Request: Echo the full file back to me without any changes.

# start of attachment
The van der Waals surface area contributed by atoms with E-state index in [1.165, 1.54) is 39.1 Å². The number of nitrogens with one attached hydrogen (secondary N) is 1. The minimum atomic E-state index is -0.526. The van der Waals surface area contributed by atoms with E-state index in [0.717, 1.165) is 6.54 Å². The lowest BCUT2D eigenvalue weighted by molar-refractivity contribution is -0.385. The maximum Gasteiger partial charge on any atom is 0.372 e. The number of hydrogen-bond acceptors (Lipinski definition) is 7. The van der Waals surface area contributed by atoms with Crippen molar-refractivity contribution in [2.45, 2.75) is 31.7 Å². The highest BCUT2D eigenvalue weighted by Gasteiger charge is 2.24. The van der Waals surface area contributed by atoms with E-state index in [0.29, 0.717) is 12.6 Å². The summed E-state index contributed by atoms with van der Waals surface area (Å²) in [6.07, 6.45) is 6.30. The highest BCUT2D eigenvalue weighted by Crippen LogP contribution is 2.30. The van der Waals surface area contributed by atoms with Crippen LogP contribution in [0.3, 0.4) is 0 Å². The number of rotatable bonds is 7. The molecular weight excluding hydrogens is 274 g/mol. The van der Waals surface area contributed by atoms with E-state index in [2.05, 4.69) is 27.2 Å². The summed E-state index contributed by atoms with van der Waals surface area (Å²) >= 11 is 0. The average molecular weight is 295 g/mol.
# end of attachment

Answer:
The van der Waals surface area contributed by atoms with E-state index in [1.165, 1.54) is 39.1 Å². The number of nitrogens with one attached hydrogen (secondary N) is 1. The minimum atomic E-state index is -0.526. The van der Waals surface area contributed by atoms with E-state index in [0.717, 1.165) is 6.54 Å². The lowest BCUT2D eigenvalue weighted by molar-refractivity contribution is -0.385. The maximum Gasteiger partial charge on any atom is 0.372 e. The number of hydrogen-bond acceptors (Lipinski definition) is 7. The van der Waals surface area contributed by atoms with Crippen molar-refractivity contribution in [2.45, 2.75) is 31.7 Å². The highest BCUT2D eigenvalue weighted by Gasteiger charge is 2.24. The van der Waals surface area contributed by atoms with E-state index in [0.29, 0.717) is 12.6 Å². The summed E-state index contributed by atoms with van der Waals surface area (Å²) in [6.07, 6.45) is 6.30. The highest BCUT2D eigenvalue weighted by Crippen LogP contribution is 2.30. The van der Waals surface area contributed by atoms with Crippen LogP contribution in [0.3, 0.4) is 0 Å². The number of rotatable bonds is 7. The molecular weight excluding hydrogens is 274 g/mol. The van der Waals surface area contributed by atoms with E-state index in [2.05, 4.69) is 27.2 Å². The summed E-state index contributed by atoms with van der Waals surface area (Å²) >= 11 is 0. The average molecular weight is 295 g/mol.